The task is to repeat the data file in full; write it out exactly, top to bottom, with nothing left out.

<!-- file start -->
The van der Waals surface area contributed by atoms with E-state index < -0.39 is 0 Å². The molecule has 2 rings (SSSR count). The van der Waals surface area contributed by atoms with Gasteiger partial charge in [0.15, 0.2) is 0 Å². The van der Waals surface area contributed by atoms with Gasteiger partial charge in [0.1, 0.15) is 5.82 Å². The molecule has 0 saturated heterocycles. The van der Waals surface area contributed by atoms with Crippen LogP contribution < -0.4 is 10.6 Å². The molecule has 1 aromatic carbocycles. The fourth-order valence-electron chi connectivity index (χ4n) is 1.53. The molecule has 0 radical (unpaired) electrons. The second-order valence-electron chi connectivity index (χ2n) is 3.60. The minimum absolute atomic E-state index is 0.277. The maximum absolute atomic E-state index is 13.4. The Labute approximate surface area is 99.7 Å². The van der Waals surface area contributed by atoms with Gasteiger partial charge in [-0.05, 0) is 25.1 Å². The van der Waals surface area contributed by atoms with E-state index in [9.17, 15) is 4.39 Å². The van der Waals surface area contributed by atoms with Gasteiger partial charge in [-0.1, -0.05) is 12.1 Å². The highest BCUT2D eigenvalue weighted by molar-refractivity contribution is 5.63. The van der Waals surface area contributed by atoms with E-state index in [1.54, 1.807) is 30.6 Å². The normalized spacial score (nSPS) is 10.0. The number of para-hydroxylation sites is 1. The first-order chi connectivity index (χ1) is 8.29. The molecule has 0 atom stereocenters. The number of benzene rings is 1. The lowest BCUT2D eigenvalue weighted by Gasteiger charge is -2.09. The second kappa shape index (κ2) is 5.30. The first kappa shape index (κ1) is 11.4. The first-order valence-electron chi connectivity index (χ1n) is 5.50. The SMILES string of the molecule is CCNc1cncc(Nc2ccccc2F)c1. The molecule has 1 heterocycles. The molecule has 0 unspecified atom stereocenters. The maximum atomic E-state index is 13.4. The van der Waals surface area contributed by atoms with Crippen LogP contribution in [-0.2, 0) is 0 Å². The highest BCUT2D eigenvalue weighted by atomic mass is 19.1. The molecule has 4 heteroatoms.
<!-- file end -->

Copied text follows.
The van der Waals surface area contributed by atoms with E-state index < -0.39 is 0 Å². The molecule has 2 rings (SSSR count). The van der Waals surface area contributed by atoms with Gasteiger partial charge in [0.15, 0.2) is 0 Å². The van der Waals surface area contributed by atoms with Gasteiger partial charge in [0.1, 0.15) is 5.82 Å². The molecule has 0 saturated heterocycles. The van der Waals surface area contributed by atoms with Crippen LogP contribution < -0.4 is 10.6 Å². The molecule has 1 aromatic carbocycles. The fourth-order valence-electron chi connectivity index (χ4n) is 1.53. The molecule has 0 radical (unpaired) electrons. The second-order valence-electron chi connectivity index (χ2n) is 3.60. The minimum absolute atomic E-state index is 0.277. The maximum absolute atomic E-state index is 13.4. The Labute approximate surface area is 99.7 Å². The van der Waals surface area contributed by atoms with Gasteiger partial charge in [-0.05, 0) is 25.1 Å². The van der Waals surface area contributed by atoms with E-state index in [9.17, 15) is 4.39 Å². The van der Waals surface area contributed by atoms with Gasteiger partial charge in [-0.1, -0.05) is 12.1 Å². The highest BCUT2D eigenvalue weighted by molar-refractivity contribution is 5.63. The van der Waals surface area contributed by atoms with E-state index in [1.54, 1.807) is 30.6 Å². The normalized spacial score (nSPS) is 10.0. The number of para-hydroxylation sites is 1. The first-order chi connectivity index (χ1) is 8.29. The molecule has 0 atom stereocenters. The number of benzene rings is 1. The lowest BCUT2D eigenvalue weighted by Gasteiger charge is -2.09. The second kappa shape index (κ2) is 5.30. The first kappa shape index (κ1) is 11.4. The first-order valence-electron chi connectivity index (χ1n) is 5.50. The SMILES string of the molecule is CCNc1cncc(Nc2ccccc2F)c1. The molecule has 1 heterocycles. The molecule has 0 unspecified atom stereocenters. The maximum atomic E-state index is 13.4. The van der Waals surface area contributed by atoms with Crippen LogP contribution in [-0.2, 0) is 0 Å². The highest BCUT2D eigenvalue weighted by atomic mass is 19.1. The molecule has 4 heteroatoms.